Friday, April 29, 2011
Teen Pregnancy Research Project
Teenage pregnancy is formally defined as a pregnancy in a young woman
who has not reached her 20th birthday when the pregnancy ends, regardless of
whether the woman is married or is legally an adult. Pregnant teenagers face many of the same obstetrics issues as women in their 20s and 30s. However, there are additional medical concerns for mothers age 14 or younger.
In some societies, early marriage and traditional gender roles are important factors in the rate of teenage pregnancy. For example, in some sub-Saharan African countries, early pregnancy is often seen as a blessing because it is proof of the young woman's fertility. In the Indian subcontinent, early marriage and pregnancy is more common in traditional rural communities compared to the rate in cities. The lack of education on safe sex, whether it’s from parents, schools, or otherwise, is a cause of teenage pregnancy. Many teenagers are not taught about methods of birth control and how to deal with peers who pressure them into having sex before they are ready. Many pregnant teenagers do not have any cognition of the central facts of sexuality. Some teens have said to be pressured into having sex with their boyfriends at a young age, and yet no one had taught these teens how to deal with this pressure or to say "no".
Adolescents may lack knowledge of, or access to, conventional methods of preventing pregnancy, as they may be too embarrassed or frightened to seek such information. Contraception for teenagers presents a huge challenge for the clinician. In 1998, the government of the United Kingdom set a target to halve the under-18 pregnancy rate by 2010. The Teenage Pregnancy Strategy (TPS) was established to achieve this. The pregnancy rate in this group, although falling, rose slightly in 2007, to 41.7 per 1000 women. Young women often think of contraception either as 'the pill' or condoms and have little knowledge about other methods. They are heavily influenced by negative, second-hand stories about methods of contraception from their friends and the media. Prejudices are extremely difficult to overcome. Over concern about side-effects, for example weight gain and acne, often affect choice. Missing up to three pills a month is common, and in this age group the figure is likely to be higher. Restarting after the pill-free week, having to hide pills, drug interactions and difficulty getting repeat prescriptions can all lead to method failure.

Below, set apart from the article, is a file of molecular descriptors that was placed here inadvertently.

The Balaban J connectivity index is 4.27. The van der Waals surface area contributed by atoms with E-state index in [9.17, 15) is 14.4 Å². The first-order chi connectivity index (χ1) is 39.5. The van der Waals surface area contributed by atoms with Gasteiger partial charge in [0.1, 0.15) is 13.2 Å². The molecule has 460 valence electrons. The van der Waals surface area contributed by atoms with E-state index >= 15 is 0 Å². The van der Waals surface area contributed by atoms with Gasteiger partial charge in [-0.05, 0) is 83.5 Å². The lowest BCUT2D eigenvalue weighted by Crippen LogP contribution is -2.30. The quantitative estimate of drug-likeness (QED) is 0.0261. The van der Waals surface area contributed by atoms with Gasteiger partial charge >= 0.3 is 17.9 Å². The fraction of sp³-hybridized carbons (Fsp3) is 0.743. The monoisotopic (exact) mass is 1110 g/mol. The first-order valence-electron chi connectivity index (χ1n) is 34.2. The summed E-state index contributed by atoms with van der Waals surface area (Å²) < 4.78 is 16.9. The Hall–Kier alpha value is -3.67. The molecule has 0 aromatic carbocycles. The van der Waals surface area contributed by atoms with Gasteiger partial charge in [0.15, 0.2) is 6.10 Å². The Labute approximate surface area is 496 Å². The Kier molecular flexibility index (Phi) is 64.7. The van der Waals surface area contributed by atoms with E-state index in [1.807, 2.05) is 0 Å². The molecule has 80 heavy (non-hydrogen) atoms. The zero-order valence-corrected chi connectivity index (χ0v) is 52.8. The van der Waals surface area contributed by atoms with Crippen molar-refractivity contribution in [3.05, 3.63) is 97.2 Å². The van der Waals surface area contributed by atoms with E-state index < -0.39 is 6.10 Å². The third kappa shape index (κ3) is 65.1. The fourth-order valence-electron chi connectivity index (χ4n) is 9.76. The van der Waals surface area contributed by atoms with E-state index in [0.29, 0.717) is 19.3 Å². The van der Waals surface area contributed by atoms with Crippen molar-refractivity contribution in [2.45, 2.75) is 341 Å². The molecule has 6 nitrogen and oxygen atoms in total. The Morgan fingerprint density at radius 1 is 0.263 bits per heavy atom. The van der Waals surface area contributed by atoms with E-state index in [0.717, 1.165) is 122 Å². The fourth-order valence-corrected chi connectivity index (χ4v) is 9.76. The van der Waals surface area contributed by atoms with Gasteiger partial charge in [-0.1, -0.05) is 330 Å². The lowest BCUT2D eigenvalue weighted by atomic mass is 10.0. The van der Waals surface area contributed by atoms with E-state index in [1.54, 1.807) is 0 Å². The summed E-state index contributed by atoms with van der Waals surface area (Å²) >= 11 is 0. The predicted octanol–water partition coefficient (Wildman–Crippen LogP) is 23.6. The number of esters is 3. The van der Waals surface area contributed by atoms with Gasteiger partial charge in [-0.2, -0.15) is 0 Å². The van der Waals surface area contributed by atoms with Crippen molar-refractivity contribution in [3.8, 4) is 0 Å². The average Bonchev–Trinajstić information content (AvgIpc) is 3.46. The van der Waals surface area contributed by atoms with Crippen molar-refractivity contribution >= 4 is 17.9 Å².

Age discrepancy in relationships
According to the conservative lobbying organization Family Research Council, studies in the US indicate that age discrepancy between the teenage girls and the men who impregnate them is an important contributing factor. Teenage girls in relationships with older boys, and in particular with adult men, are more likely to become pregnant than teenage girls in relationships with boys their own age. They are also more likely to carry the baby to term rather than have an abortion
Studies have found that between 11 and 20 percent of pregnancies in teenagers are a direct result of rape, while about 60 percent of teenage mothers had unwanted sexual experiences preceding their pregnancy. Before age 15, a majority of first-intercourse experiences among females are reported to be non-voluntary; the Guttmacher Institute found that 60 percent of girls who had sex before age 15 were coerced by males who on average were six years their senior. One in five teenage fathers admitted to forcing girls to have sex with them.